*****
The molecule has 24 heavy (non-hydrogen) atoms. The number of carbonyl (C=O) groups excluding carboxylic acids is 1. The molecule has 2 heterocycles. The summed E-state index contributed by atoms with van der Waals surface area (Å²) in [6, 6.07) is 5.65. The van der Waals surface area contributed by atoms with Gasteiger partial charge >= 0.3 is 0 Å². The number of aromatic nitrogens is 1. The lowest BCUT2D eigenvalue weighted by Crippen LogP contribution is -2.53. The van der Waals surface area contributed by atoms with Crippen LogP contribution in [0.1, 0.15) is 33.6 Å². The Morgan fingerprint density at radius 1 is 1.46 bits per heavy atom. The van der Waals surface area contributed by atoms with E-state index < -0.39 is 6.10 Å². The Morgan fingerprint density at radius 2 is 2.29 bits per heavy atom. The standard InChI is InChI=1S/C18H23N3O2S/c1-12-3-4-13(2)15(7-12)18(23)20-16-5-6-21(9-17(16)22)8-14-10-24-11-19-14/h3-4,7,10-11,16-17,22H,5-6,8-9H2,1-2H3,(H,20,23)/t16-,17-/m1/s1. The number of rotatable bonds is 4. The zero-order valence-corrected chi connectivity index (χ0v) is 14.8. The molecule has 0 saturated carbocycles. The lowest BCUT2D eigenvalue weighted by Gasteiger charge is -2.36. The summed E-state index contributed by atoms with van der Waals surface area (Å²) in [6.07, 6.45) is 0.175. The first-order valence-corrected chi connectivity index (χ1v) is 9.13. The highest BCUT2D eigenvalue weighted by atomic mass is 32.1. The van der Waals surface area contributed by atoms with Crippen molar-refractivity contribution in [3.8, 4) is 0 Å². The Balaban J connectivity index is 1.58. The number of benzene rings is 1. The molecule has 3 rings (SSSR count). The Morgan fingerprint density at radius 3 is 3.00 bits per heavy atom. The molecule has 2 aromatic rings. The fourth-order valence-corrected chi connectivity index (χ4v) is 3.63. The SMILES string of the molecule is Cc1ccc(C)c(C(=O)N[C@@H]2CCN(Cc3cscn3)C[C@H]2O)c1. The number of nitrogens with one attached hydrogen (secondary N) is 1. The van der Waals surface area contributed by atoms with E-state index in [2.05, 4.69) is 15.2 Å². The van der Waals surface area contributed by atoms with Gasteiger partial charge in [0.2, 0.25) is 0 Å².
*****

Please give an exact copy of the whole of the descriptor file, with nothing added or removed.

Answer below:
The molecule has 24 heavy (non-hydrogen) atoms. The number of carbonyl (C=O) groups excluding carboxylic acids is 1. The molecule has 2 heterocycles. The summed E-state index contributed by atoms with van der Waals surface area (Å²) in [6, 6.07) is 5.65. The van der Waals surface area contributed by atoms with Gasteiger partial charge >= 0.3 is 0 Å². The number of aromatic nitrogens is 1. The lowest BCUT2D eigenvalue weighted by Crippen LogP contribution is -2.53. The van der Waals surface area contributed by atoms with Crippen LogP contribution in [0.1, 0.15) is 33.6 Å². The Morgan fingerprint density at radius 1 is 1.46 bits per heavy atom. The van der Waals surface area contributed by atoms with E-state index < -0.39 is 6.10 Å². The Morgan fingerprint density at radius 2 is 2.29 bits per heavy atom. The standard InChI is InChI=1S/C18H23N3O2S/c1-12-3-4-13(2)15(7-12)18(23)20-16-5-6-21(9-17(16)22)8-14-10-24-11-19-14/h3-4,7,10-11,16-17,22H,5-6,8-9H2,1-2H3,(H,20,23)/t16-,17-/m1/s1. The number of rotatable bonds is 4. The zero-order valence-corrected chi connectivity index (χ0v) is 14.8. The molecule has 0 saturated carbocycles. The lowest BCUT2D eigenvalue weighted by Gasteiger charge is -2.36. The summed E-state index contributed by atoms with van der Waals surface area (Å²) in [6.07, 6.45) is 0.175. The first-order valence-corrected chi connectivity index (χ1v) is 9.13. The highest BCUT2D eigenvalue weighted by atomic mass is 32.1. The van der Waals surface area contributed by atoms with Crippen molar-refractivity contribution in [3.8, 4) is 0 Å². The Balaban J connectivity index is 1.58. The number of benzene rings is 1. The molecule has 3 rings (SSSR count). The Morgan fingerprint density at radius 3 is 3.00 bits per heavy atom. The molecule has 2 aromatic rings. The fourth-order valence-corrected chi connectivity index (χ4v) is 3.63. The SMILES string of the molecule is Cc1ccc(C)c(C(=O)N[C@@H]2CCN(Cc3cscn3)C[C@H]2O)c1. The number of nitrogens with one attached hydrogen (secondary N) is 1. The van der Waals surface area contributed by atoms with E-state index in [2.05, 4.69) is 15.2 Å². The van der Waals surface area contributed by atoms with Gasteiger partial charge in [0.2, 0.25) is 0 Å².